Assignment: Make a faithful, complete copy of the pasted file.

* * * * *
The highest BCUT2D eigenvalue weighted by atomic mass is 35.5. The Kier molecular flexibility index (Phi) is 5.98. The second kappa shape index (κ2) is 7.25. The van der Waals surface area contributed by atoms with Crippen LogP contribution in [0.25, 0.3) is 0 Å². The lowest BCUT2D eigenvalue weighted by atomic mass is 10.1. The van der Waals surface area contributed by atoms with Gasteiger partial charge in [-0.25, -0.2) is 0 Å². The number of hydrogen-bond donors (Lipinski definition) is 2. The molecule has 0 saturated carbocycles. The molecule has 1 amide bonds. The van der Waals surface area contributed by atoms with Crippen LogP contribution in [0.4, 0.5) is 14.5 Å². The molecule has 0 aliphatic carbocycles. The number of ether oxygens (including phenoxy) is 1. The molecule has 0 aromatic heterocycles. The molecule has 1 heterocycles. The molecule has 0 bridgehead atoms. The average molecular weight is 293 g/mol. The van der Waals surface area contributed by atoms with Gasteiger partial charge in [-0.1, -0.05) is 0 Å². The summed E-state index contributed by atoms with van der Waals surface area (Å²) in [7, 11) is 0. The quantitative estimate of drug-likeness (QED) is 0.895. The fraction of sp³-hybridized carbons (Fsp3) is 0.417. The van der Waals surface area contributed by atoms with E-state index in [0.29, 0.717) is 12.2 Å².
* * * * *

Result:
The highest BCUT2D eigenvalue weighted by atomic mass is 35.5. The Kier molecular flexibility index (Phi) is 5.98. The second kappa shape index (κ2) is 7.25. The van der Waals surface area contributed by atoms with Crippen LogP contribution in [0.25, 0.3) is 0 Å². The lowest BCUT2D eigenvalue weighted by atomic mass is 10.1. The van der Waals surface area contributed by atoms with Gasteiger partial charge in [-0.25, -0.2) is 0 Å². The number of hydrogen-bond donors (Lipinski definition) is 2. The molecule has 0 saturated carbocycles. The molecule has 1 amide bonds. The van der Waals surface area contributed by atoms with Crippen LogP contribution in [0.4, 0.5) is 14.5 Å². The molecule has 0 aliphatic carbocycles. The number of ether oxygens (including phenoxy) is 1. The molecule has 0 aromatic heterocycles. The molecule has 1 heterocycles. The molecule has 0 bridgehead atoms. The average molecular weight is 293 g/mol. The van der Waals surface area contributed by atoms with Gasteiger partial charge in [-0.1, -0.05) is 0 Å². The summed E-state index contributed by atoms with van der Waals surface area (Å²) in [7, 11) is 0. The quantitative estimate of drug-likeness (QED) is 0.895. The fraction of sp³-hybridized carbons (Fsp3) is 0.417. The van der Waals surface area contributed by atoms with E-state index in [0.29, 0.717) is 12.2 Å².